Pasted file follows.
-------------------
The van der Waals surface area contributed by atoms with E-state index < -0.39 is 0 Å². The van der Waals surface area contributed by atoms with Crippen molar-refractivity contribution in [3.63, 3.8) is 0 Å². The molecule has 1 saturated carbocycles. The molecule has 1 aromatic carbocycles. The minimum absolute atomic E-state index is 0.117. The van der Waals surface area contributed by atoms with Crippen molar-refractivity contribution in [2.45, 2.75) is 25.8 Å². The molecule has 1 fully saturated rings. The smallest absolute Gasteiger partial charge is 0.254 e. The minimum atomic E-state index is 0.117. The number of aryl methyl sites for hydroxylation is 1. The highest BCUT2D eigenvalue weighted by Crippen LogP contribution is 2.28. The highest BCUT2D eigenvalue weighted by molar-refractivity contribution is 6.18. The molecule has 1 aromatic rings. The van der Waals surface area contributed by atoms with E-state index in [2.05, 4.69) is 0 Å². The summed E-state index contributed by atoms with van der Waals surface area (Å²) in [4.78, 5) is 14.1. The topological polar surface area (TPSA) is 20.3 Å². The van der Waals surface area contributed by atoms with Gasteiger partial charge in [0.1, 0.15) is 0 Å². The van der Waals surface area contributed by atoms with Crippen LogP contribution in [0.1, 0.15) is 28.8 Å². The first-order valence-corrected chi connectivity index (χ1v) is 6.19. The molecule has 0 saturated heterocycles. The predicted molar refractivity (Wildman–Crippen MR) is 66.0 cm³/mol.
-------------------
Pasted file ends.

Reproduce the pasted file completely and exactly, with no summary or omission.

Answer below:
The van der Waals surface area contributed by atoms with E-state index < -0.39 is 0 Å². The van der Waals surface area contributed by atoms with Crippen molar-refractivity contribution in [3.63, 3.8) is 0 Å². The molecule has 1 saturated carbocycles. The molecule has 1 aromatic carbocycles. The minimum absolute atomic E-state index is 0.117. The van der Waals surface area contributed by atoms with Crippen molar-refractivity contribution in [2.45, 2.75) is 25.8 Å². The molecule has 1 fully saturated rings. The smallest absolute Gasteiger partial charge is 0.254 e. The minimum atomic E-state index is 0.117. The number of aryl methyl sites for hydroxylation is 1. The highest BCUT2D eigenvalue weighted by Crippen LogP contribution is 2.28. The highest BCUT2D eigenvalue weighted by molar-refractivity contribution is 6.18. The molecule has 1 aromatic rings. The van der Waals surface area contributed by atoms with E-state index in [2.05, 4.69) is 0 Å². The summed E-state index contributed by atoms with van der Waals surface area (Å²) in [4.78, 5) is 14.1. The topological polar surface area (TPSA) is 20.3 Å². The van der Waals surface area contributed by atoms with Gasteiger partial charge in [0.1, 0.15) is 0 Å². The van der Waals surface area contributed by atoms with Crippen LogP contribution in [0.1, 0.15) is 28.8 Å². The first-order valence-corrected chi connectivity index (χ1v) is 6.19. The molecule has 0 saturated heterocycles. The predicted molar refractivity (Wildman–Crippen MR) is 66.0 cm³/mol.